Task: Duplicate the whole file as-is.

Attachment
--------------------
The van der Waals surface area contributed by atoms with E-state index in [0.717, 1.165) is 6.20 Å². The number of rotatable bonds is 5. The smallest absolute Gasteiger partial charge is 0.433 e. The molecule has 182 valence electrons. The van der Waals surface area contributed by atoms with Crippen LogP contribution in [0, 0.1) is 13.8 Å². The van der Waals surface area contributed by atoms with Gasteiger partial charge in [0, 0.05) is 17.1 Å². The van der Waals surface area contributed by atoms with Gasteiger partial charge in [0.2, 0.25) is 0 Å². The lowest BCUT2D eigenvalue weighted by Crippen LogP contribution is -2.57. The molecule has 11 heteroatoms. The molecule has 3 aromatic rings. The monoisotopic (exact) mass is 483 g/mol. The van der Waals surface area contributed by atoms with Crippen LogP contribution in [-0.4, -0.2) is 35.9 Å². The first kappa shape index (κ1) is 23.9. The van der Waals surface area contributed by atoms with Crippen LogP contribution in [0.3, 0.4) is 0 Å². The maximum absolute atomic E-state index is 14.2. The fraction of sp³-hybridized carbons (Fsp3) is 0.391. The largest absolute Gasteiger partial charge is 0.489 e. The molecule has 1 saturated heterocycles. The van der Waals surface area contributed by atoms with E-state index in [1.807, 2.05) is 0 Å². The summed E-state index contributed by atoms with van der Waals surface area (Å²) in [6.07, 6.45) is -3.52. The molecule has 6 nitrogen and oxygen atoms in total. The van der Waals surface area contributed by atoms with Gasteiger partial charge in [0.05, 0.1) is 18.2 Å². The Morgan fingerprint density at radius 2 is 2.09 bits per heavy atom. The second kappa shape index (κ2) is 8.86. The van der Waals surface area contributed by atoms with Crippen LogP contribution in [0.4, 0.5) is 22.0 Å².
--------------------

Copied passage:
The van der Waals surface area contributed by atoms with E-state index in [0.717, 1.165) is 6.20 Å². The number of rotatable bonds is 5. The smallest absolute Gasteiger partial charge is 0.433 e. The molecule has 182 valence electrons. The van der Waals surface area contributed by atoms with Crippen LogP contribution in [0, 0.1) is 13.8 Å². The van der Waals surface area contributed by atoms with Gasteiger partial charge in [0, 0.05) is 17.1 Å². The van der Waals surface area contributed by atoms with Gasteiger partial charge in [0.2, 0.25) is 0 Å². The lowest BCUT2D eigenvalue weighted by Crippen LogP contribution is -2.57. The molecule has 11 heteroatoms. The molecule has 3 aromatic rings. The monoisotopic (exact) mass is 483 g/mol. The van der Waals surface area contributed by atoms with Crippen LogP contribution in [-0.4, -0.2) is 35.9 Å². The first kappa shape index (κ1) is 23.9. The van der Waals surface area contributed by atoms with Crippen LogP contribution in [0.3, 0.4) is 0 Å². The maximum absolute atomic E-state index is 14.2. The fraction of sp³-hybridized carbons (Fsp3) is 0.391. The largest absolute Gasteiger partial charge is 0.489 e. The molecule has 1 saturated heterocycles. The van der Waals surface area contributed by atoms with E-state index in [1.807, 2.05) is 0 Å². The summed E-state index contributed by atoms with van der Waals surface area (Å²) in [6.07, 6.45) is -3.52. The molecule has 6 nitrogen and oxygen atoms in total. The van der Waals surface area contributed by atoms with Gasteiger partial charge in [0.05, 0.1) is 18.2 Å². The Morgan fingerprint density at radius 2 is 2.09 bits per heavy atom. The second kappa shape index (κ2) is 8.86. The van der Waals surface area contributed by atoms with Crippen LogP contribution in [0.4, 0.5) is 22.0 Å².